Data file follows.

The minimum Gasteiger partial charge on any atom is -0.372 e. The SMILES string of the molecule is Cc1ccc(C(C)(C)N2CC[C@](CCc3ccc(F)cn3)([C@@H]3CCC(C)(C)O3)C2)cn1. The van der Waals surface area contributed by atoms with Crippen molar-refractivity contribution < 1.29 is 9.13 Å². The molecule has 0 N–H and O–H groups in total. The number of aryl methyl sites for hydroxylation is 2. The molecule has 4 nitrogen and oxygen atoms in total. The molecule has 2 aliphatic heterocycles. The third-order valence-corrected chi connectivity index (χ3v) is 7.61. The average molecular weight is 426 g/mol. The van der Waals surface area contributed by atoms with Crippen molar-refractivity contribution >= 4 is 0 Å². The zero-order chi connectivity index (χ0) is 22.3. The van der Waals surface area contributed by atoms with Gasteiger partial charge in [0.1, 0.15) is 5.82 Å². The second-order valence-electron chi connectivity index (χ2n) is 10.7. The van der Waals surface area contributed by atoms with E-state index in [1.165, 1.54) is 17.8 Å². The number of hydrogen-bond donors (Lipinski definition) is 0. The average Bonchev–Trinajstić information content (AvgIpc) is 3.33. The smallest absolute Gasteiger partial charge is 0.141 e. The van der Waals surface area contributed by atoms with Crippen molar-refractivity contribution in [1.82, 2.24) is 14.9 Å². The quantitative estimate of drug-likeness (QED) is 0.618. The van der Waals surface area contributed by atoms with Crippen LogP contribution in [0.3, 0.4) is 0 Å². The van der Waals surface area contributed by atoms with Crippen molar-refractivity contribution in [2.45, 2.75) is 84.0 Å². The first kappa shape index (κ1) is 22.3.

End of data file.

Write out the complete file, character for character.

The minimum Gasteiger partial charge on any atom is -0.372 e. The SMILES string of the molecule is Cc1ccc(C(C)(C)N2CC[C@](CCc3ccc(F)cn3)([C@@H]3CCC(C)(C)O3)C2)cn1. The van der Waals surface area contributed by atoms with Crippen molar-refractivity contribution < 1.29 is 9.13 Å². The molecule has 0 N–H and O–H groups in total. The number of aryl methyl sites for hydroxylation is 2. The molecule has 4 nitrogen and oxygen atoms in total. The molecule has 2 aliphatic heterocycles. The third-order valence-corrected chi connectivity index (χ3v) is 7.61. The average molecular weight is 426 g/mol. The van der Waals surface area contributed by atoms with Crippen molar-refractivity contribution >= 4 is 0 Å². The zero-order chi connectivity index (χ0) is 22.3. The van der Waals surface area contributed by atoms with Gasteiger partial charge in [0.1, 0.15) is 5.82 Å². The second-order valence-electron chi connectivity index (χ2n) is 10.7. The van der Waals surface area contributed by atoms with E-state index in [1.165, 1.54) is 17.8 Å². The number of hydrogen-bond donors (Lipinski definition) is 0. The average Bonchev–Trinajstić information content (AvgIpc) is 3.33. The smallest absolute Gasteiger partial charge is 0.141 e. The van der Waals surface area contributed by atoms with Crippen molar-refractivity contribution in [1.82, 2.24) is 14.9 Å². The quantitative estimate of drug-likeness (QED) is 0.618. The van der Waals surface area contributed by atoms with Crippen LogP contribution in [0.3, 0.4) is 0 Å². The van der Waals surface area contributed by atoms with Crippen molar-refractivity contribution in [2.45, 2.75) is 84.0 Å². The first kappa shape index (κ1) is 22.3.